Kicked by all sides ... integrated movement must be doing something right
It's a worrying time for the integrated movement.
Not only has the Council for Catholic Maintained Schools (CCMS) called for the removal of the legislative protection enjoyed by the integrated sector, but now the DUP - the largest unionist party - has done the same.
It comes on the back of other recent disappointments for integrated education, which has not seen a new school open in years.
In November Education Minister John O'Dowd turned down a development proposal by Clintyclay Primary, a Catholic maintained school on the outskirts of Dungannon, for transformation. Had Mr O'Dowd given the green light to the application, it would have been the first Catholic school to transform to integrated.
Popular integrated schools such as Drumragh Integrated College in Omagh have also been refused permission to take in additional pupils. So it appears that the integrated sector, which educates around 22,000 Protestant and Catholic pupils, as well as those from other backgrounds, is getting kicked from all sides - so it must be doing something right.
The reality is that the integrated sector on one hand is a threat to the controlled sector, which is predominantly favoured by pupils from a Protestant background despite being non-denominational, and the Catholic maintained sector on the other hand.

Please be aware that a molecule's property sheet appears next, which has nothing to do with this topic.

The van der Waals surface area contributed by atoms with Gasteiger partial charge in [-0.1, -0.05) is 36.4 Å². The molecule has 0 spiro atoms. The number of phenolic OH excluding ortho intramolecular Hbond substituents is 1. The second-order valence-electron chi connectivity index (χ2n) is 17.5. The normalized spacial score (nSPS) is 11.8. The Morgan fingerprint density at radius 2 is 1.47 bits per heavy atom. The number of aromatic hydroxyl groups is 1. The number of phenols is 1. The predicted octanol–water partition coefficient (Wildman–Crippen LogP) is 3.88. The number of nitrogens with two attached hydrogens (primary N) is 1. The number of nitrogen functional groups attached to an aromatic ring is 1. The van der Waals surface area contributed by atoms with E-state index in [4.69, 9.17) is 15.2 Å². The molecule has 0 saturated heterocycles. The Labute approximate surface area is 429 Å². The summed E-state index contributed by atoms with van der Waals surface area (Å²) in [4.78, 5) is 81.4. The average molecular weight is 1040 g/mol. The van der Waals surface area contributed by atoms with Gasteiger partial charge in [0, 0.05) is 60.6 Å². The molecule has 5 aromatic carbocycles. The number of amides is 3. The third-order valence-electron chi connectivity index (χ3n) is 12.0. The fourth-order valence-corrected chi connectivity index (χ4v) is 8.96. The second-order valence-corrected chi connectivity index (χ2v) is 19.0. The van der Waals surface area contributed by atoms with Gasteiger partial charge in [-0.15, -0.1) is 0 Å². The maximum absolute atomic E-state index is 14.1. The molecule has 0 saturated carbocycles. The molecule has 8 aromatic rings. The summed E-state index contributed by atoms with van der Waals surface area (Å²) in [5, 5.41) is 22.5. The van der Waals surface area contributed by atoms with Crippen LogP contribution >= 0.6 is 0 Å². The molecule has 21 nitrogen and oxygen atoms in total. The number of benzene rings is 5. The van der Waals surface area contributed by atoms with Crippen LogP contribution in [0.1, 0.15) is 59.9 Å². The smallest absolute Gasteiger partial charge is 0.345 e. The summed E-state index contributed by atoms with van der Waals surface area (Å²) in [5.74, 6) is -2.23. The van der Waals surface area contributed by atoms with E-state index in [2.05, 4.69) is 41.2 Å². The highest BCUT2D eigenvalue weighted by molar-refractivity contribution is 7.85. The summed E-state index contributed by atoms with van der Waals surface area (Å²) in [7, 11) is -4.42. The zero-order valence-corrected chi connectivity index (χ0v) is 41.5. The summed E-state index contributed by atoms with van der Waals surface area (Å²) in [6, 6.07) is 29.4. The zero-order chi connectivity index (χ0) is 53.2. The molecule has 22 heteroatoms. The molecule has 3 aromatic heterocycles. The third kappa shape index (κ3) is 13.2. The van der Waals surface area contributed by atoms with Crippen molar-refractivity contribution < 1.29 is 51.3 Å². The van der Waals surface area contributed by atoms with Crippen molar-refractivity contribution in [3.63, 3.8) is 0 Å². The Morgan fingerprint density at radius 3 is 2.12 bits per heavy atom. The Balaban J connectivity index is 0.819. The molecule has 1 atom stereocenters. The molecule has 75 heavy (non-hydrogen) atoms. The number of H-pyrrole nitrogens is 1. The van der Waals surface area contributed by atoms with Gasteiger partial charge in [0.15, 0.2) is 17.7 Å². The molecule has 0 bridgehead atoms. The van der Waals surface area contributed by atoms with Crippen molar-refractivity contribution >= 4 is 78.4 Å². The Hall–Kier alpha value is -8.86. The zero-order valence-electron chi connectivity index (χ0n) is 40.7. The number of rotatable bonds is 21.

CCMS slated the integrated sector in October for educating just 7% of primary and post-primary pupils after 30 years, while the DUP believes that if integrated education is as popular as its supporters claim, it's time for it to stand on its own feet like the controlled, Catholic maintained and voluntary grammar sectors.
The DUP policy and comments, which come ahead of this year's Westminster elections, may be a blow to integrated education, but in reality they are no threat to the movement, which has its sights set on educating 10% of all primary and post-primary pupils within the next three years.
And that is not beyond the realms of possibility, with several schools now at various stages of the transformation process, including at least two controlled.
According to the Integrated Education Fund, the DUP's call to remove the statutory duty to encourage and facilitate integrated education would require renegotiating the Good Friday Agreement, which was ratified by 71% of Northern Ireland voters.
Also, if the DUP wanted to repeal Article 64 of the 1989 Order (see below), it would need the support of the Executive, or to be more precise, Sinn Fein. That is never going to happen as that in turn could present a threat to the safeguard afforded to Irish- medium education, which is a key Sinn Fein focus.